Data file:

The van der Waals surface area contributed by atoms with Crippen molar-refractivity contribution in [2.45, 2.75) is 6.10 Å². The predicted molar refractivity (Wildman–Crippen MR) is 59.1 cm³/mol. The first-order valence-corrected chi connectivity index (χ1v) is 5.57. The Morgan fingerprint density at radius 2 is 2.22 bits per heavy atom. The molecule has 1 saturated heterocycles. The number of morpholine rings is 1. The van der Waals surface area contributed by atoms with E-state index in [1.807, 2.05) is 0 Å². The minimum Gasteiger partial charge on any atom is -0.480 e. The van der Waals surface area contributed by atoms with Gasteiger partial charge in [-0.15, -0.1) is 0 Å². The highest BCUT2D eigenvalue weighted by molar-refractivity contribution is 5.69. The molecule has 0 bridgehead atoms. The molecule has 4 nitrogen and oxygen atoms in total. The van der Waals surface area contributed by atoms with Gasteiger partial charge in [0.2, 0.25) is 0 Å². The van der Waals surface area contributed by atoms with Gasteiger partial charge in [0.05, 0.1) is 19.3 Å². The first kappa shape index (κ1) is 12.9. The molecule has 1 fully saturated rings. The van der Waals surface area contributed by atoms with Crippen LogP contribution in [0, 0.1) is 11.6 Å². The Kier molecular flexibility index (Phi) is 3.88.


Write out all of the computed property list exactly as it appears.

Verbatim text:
The van der Waals surface area contributed by atoms with Crippen molar-refractivity contribution in [2.45, 2.75) is 6.10 Å². The predicted molar refractivity (Wildman–Crippen MR) is 59.1 cm³/mol. The first-order valence-corrected chi connectivity index (χ1v) is 5.57. The Morgan fingerprint density at radius 2 is 2.22 bits per heavy atom. The molecule has 1 saturated heterocycles. The number of morpholine rings is 1. The van der Waals surface area contributed by atoms with E-state index in [1.807, 2.05) is 0 Å². The minimum Gasteiger partial charge on any atom is -0.480 e. The van der Waals surface area contributed by atoms with Gasteiger partial charge in [-0.15, -0.1) is 0 Å². The highest BCUT2D eigenvalue weighted by molar-refractivity contribution is 5.69. The molecule has 0 bridgehead atoms. The molecule has 4 nitrogen and oxygen atoms in total. The van der Waals surface area contributed by atoms with Gasteiger partial charge in [0.2, 0.25) is 0 Å². The van der Waals surface area contributed by atoms with Gasteiger partial charge in [0.05, 0.1) is 19.3 Å². The first kappa shape index (κ1) is 12.9. The molecule has 1 fully saturated rings. The van der Waals surface area contributed by atoms with Crippen LogP contribution in [0, 0.1) is 11.6 Å². The Kier molecular flexibility index (Phi) is 3.88.